So my local homey, here are the top 7 perennials that I can vouch for based on my personal experience. Each has thrived for at least 5 years running and all show no signs of slowing down.

Click on the hyperlink for each plant name for additional info where applicable.

You are welcome in advance.

#1 – Joe Pye Weed close to 6 feet tall, blooms are long lasting, attracts numerous critters  and looks good all the way into the fall.

joe pye weed

joe pye and miscanthus

 

#2 – Amsoniathe deer have never touched it, great bluish blooms in spring followed by fine textured foliage all summer. But Fall is when it shines with unbelievable colors ranging from yellow to orange.   

amsonia2

amsonia

amsonia

 

#3 – Astilbeno critter has ever touched it, appreciates oodles of moisture, blooms in white and pink and red in late spring and the fern like foliage separates itself from others.   

astilbe2

astilbe3

 

#4 – Bee Balmthe scent keeps the deer at bay, the bees flock to it and the blooms last all summer and even into fall. I personally love the taller options which make their presence known in the garden.

monarda3

bee

 

#5 – Purple Coneflower – yes they are everywhere but it is still an oldie but goodie. Multiplies like mad so there is a full supply year to year. Consistent blooms without a care in the world.   

garden7

moth3

 

#6 – Lobelia – cherishes the waterlogged soil and provides late summer blooms.

lobelia2

blue lob

 

#7 – Mountain Mint not the showiest, but what a critter magnet. I could stand over these in bloom all day.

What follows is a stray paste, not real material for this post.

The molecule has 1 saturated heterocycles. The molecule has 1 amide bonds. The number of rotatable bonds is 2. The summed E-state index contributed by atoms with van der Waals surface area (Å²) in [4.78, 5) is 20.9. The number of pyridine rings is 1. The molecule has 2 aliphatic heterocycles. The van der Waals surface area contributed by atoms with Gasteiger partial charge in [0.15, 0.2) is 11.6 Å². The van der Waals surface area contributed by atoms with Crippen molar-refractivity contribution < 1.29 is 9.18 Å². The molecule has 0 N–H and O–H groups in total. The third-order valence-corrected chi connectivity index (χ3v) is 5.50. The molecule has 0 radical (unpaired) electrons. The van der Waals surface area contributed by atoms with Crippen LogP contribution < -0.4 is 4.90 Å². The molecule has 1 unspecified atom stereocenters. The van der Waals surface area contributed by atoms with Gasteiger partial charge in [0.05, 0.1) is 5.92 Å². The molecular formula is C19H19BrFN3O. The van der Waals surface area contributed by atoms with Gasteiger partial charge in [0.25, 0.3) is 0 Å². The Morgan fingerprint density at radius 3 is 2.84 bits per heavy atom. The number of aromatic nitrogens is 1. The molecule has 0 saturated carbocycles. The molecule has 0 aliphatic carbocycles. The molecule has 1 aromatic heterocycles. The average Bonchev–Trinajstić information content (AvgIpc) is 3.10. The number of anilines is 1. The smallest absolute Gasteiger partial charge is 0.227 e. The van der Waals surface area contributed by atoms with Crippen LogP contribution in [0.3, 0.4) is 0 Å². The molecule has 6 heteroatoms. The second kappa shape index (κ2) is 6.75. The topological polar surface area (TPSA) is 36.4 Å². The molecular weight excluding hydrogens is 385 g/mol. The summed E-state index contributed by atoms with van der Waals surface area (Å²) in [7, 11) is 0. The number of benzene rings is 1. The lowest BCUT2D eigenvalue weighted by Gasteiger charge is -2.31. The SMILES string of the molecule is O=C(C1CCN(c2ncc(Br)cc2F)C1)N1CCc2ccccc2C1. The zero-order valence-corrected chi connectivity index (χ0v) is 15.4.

mint2

mint

We’ll talk again in spring dude but start doing your homework now if you want to continue to hang with me.

Assessing the blooms

It is a shock to see actual healthy looking blooms out in the yard this time of year. Even a blind squirrel …
OK, enough of the false modesty, here is what I am seeing in good old rural New Jersey this early summer 2013:
Yes, they are everywhere, but I still love the combo of purple coneflowers and russian sage, especially when the coneflowers actively re-seed, giving it all a much more natural look:

Monarda (Bee Balm) ‘Colrain Red’ in front of a soon to be blooming Clethra ‘Hummingbird’:

The first signs of bloom on ‘Baby Joe’ Joe Pye Weed. I am so psyched to have located these dwarf versions of the original:

Plant name, no idea; it is everywhere in the wild growth around my property and some snuck into my man-made garden. Pretty cool:

Asclepias incarnata (Swamp Milkweed) emerging (in front of Panicum ‘Northwind’):

Mountain Mint is so understated but that is why I love it … that and all the bugs it attracts:

I have no idea which phlox this is; got three for $1.99 and I couldn’t resist, powdery mildew be damned: